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Thursday, January 12, 2012

Gay marriage meltdown in Ottawa

I hesitate to weigh in on the gay marriage "controversy" now raging in Ottawa because the left is going absolutely apoplectic about it, but it needs to be pointed out that this is not an issue about gay marriage, but about gay divorce, and the legal facts are getting lost in the wailing and gnashing of teeth.

The Globe and Mail breathlessly reported today that the Harper government had made an "about face" on the issue of gay marriage and was arguing in Federal Court that gay couples from foreign jurisdictions where same-sex marriage is not legal cannot be legally wed in Canada:
The Harper government has served notice that thousands of same-sex couples who flocked to Canada from abroad since 2004 to get married are not legally wed.

But speaking in Halifax Thursday, the Prime Minister said the issue was not on the agenda for his majority Conservatives. “We have no intention of further re-opening or opening this issue,” Stephen Harper told reporters when asked about The Globe and Mail’s report.

The reversal of federal policy is revealed in a document filed in a Toronto test case launched recently by a lesbian couple seeking a divorce. Wed in Toronto in 2005, the couple have been told they cannot divorce because they were never really married – a Department of Justice lawyer says their marriage is not legal in Canada since they could not have lawfully wed in Florida or England, where the two partners reside.


The government’s hard line has cast sudden doubt on the rights and legal status of couples who wed in Canada after a series of court decisions opened the floodgates to same-sex marriage. The mechanics of determining issues such as tax status, employment benefits and immigration have been thrown into legal limbo.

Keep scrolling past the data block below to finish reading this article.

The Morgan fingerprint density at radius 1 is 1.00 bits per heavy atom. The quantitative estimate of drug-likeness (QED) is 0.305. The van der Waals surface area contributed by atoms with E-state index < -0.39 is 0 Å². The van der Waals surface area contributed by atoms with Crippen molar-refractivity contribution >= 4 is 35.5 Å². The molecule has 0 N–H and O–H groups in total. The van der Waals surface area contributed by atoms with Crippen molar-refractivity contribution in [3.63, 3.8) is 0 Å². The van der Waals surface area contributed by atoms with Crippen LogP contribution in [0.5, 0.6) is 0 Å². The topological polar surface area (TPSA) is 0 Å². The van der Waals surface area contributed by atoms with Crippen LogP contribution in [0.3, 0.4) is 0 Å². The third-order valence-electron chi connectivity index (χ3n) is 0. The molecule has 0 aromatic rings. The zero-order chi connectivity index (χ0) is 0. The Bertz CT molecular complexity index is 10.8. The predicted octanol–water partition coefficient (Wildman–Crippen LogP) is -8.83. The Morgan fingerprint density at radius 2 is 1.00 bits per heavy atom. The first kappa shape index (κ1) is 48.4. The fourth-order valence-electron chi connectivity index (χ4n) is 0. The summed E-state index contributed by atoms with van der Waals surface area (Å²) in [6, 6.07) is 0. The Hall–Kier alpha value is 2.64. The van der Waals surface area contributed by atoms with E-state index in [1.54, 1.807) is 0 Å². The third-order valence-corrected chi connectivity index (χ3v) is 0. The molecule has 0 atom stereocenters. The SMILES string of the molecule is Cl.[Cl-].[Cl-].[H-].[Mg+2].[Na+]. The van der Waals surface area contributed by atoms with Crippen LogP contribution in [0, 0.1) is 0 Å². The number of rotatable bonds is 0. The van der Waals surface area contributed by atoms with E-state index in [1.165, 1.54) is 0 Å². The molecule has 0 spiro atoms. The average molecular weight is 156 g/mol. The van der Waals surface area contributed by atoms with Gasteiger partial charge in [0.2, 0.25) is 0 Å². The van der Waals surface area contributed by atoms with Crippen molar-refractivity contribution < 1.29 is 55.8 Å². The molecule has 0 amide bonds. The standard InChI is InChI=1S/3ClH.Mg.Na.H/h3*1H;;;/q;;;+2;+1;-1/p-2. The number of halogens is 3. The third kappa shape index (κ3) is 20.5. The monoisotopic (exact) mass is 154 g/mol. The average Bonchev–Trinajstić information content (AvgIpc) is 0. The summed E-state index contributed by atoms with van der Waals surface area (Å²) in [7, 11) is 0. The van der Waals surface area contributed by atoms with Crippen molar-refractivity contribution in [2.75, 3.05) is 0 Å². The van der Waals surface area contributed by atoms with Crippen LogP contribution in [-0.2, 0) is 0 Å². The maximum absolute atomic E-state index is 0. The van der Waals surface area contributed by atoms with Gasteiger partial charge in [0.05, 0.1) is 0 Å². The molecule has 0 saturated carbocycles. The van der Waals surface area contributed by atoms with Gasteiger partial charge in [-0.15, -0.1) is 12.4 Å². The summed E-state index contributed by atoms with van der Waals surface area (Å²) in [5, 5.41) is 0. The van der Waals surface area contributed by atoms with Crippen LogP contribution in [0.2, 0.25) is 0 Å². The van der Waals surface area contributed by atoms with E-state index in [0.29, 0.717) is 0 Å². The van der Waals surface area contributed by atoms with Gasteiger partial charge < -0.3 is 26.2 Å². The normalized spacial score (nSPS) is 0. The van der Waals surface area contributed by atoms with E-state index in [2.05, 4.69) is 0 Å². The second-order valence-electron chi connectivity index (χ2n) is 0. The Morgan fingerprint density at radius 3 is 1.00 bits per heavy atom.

First of all, let's look at the plaintiffs in this case, who were married in Canada but live in Florida and the UK. Florida does not recognize gay marriage, and the UK has civil partnerships for gay couples but not marriage. It seems self-evident to me that the "rights and legal status" of a Canadian marriage as outlined in Canadian law apply only if you live in Canada. Canada has no power to extend rights to non-citizens who are resident in a foreign jurisdiction that does not recognize the legality of their union. If a foreign couple from such a country wants legal recognition of their married status, they have to live in Canada.

Secondly, the couple is seeking a divorce in Canada, not a marriage. The Federal Divorce Act is crystal clear on who can divorce in this country:
3. (1) A court in a province has jurisdiction to hear and determine a divorce proceeding if either spouse has been ordinarily resident in the province for at least one year immediately preceding the commencement of the proceeding.
The goverment's hands are tied; they cannot hear a divorce case for a foreign same-sex couple (or a heterosexual couple, for that matter) unless at least one spouse has lived in the country for one year. This fact was pointed out to gay couples who flocked to Canada to get married when it became legal to do so here - in fact the CBC warned gay couples of the potential difficulty back in 2009:
Some same-sex couples from the U.S. who got married in Canada are running into trouble getting divorces, according to an Oregon lawyer.
Gay couples have been flocking to cities like Vancouver with its large gay community since same-sex marriage was first legalized in the summer of 2003.

Several of those couples have since approached Oregon lawyer Beth Allen looking for a divorce, but Oregon doesn't recognize gay marriage, or divorce, so they can't get a divorce there, she said.

As well, a residency requirement in Canada's Divorce Act requires one of the two married people to live in this country for a year before a divorce can be granted, and those U.S. states which recognize gay marriage also have residency requirements for divorce.

The news almost always comes as a shock for the couples, Allen told CBC New on Friday morning.

"It's really a horror story for those who went up there hoping for a lifetime of happiness, wanting to break up, and having an extra layer of trouble on that dissolution," said Allen.

Rain Henderson, a Vancouver lawyer and expert on matrimonial law, says marriage application forms should include a new warning for same-sex couples.